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Hospitals Puzzled With How To Administer Monoclonal Antibodies To COVID-19 Patients


Hospitals around the country are starting to use new drugs that are designed to keep COVID-19 patients out of the hospital, but it's not clear how well these monoclonal antibodies work. And some hospital administrators are wondering how long their staffs will be able to give this time-consuming treatment as emergency rooms and beds fill up. NPR science correspondent Richard Harris spoke to doctors in New Mexico and Wisconsin as they launched their treatment programs.

RICHARD HARRIS, BYLINE: The Food and Drug Administration has granted emergency authorization to two monoclonal antibody formulations. These drugs are supposed to prevent the coronavirus from invading cells. They're specifically for people with mild to moderate disease who are not in the hospital. And it's not just a shot or a pill. They have to be given by IV infusion, a process that takes two hours or more.

PETER NEWCOMER: Like everything in today's world during the pandemic, our biggest challenges are around staffing.

HARRIS: Dr. Peter Newcomer is chief clinical officer at University of Wisconsin Health in Madison. He says his hospital is giving the drug after hours in an infusion center so infectious COVID patients don't cross paths with cancer patients and other vulnerable people. A special plea went out for nurses to take on yet another shift, even as the hospital struggles with rising COVID cases. The hospital can initially handle eight patients a night. Newcomer says they started with three patients on Tuesday night.

NEWCOMER: Our advertising campaign to the community went out kind of Monday and Tuesday, so we're going to see more tonight and then fill up all of our slots real soon.

HARRIS: If everyone who qualifies for this treatment asks for it, the hospital will quickly run out of drugs. So UW Health set up a system to identify people who would most likely benefit; primarily people over 65 and with underlying health conditions. They will randomly pick from that pool if there isn't enough drug to go around.

NEWCOMER: It's basically a lottery-type system with an allocation that is done as equitably as we can.

HARRIS: Informed consent for this includes telling patients that it's not clear just how well these drugs actually work. The National Institutes of Health put out treatment guidelines, saying there's simply not enough information to know if they are effective. Company studies suggest doctors have to treat 10 to 20 patients to avoid a single hospitalization. Dr. Newcomer wishes he could tell how well the huge investment in staff time will pay off.

NEWCOMER: As long as we can continue to provide this treatment, we plan on it. It's going to have to be an ongoing evaluation of what we can afford to do from a staffing standpoint.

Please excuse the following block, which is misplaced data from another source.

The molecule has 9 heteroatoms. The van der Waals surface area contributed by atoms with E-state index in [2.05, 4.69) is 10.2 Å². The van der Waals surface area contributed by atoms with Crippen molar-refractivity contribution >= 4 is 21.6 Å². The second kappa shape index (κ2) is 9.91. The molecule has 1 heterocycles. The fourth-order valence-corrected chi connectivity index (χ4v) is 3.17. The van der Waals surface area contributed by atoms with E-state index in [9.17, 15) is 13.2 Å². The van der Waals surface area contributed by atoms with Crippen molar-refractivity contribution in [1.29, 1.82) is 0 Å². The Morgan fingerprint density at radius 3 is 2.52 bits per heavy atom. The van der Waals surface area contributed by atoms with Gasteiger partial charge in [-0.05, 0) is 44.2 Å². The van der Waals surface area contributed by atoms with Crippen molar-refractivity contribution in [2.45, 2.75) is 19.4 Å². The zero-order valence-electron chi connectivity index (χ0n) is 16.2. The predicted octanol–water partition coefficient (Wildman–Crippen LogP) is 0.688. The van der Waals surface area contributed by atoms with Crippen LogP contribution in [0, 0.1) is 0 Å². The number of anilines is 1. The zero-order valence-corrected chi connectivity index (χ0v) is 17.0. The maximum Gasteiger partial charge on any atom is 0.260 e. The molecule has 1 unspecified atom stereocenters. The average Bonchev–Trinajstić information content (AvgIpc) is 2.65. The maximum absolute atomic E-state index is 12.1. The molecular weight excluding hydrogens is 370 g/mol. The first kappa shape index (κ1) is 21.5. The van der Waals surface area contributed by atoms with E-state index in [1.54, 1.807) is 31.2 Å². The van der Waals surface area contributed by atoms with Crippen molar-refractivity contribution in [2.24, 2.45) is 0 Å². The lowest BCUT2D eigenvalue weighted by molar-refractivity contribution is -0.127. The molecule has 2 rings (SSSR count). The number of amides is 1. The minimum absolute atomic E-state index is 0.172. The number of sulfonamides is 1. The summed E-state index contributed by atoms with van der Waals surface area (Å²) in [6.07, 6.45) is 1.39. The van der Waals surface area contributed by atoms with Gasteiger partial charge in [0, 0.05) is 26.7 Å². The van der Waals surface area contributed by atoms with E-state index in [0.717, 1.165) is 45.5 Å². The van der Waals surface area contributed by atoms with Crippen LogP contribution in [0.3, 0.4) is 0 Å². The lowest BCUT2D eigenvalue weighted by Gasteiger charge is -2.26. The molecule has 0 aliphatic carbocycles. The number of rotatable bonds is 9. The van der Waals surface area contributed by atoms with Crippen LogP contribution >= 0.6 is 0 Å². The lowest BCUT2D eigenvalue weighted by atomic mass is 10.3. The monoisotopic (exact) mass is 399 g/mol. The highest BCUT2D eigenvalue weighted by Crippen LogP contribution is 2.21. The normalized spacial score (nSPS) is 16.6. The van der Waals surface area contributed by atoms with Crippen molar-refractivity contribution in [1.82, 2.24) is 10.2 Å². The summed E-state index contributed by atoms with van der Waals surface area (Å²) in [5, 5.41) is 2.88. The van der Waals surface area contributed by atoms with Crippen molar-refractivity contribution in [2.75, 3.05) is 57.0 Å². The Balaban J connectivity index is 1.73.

HARRIS: The drugs could help hospitals if they can keep their patient loads down. In Santa Fe, N.M., Dr. David Gonzales is keeping a close eye on the capacity of CHRISTUS St. Vincent's hospital, where he's the chief medical officer.

DAVID GONZALES: We're currently entering crisis-level stage with bed capacity.

HARRIS: That's throughout the state of New Mexico. His hospital is directing people most likely to benefit from the new treatment to the hospital's emergency room for the infusions.

GONZALES: We have a portion of our emergency room that's dedicated to COVID-positive patients.

HARRIS: CHRISTUS St. Vincent's hospital infused its first patient Tuesday using one of the eight initial doses of the drug allocated by the state of New Mexico. After the hour-long infusion, nurses monitor patients for one to six hours to make sure that there are no serious side effects. And Gonzales says that monitoring continues once patients leave the hospital.

GONZALES: We're able to follow the patients at home and obtain their vital signs, and they can go through a questionnaire in which we ask them if they're experiencing specific symptoms.

HARRIS: More than 2,400 medical facilities nationwide have been allocated some of these drugs, and many are - like these in New Mexico and Wisconsin - now starting to figure out how to make it all work.

Richard Harris, NPR News.

(SOUNDBITE OF LOUPO'S "I'M READY") Transcript provided by NPR, Copyright NPR.

Award-winning journalist Richard Harris has reported on a wide range of topics in science, medicine and the environment since he joined NPR in 1986. In early 2014, his focus shifted from an emphasis on climate change and the environment to biomedical research.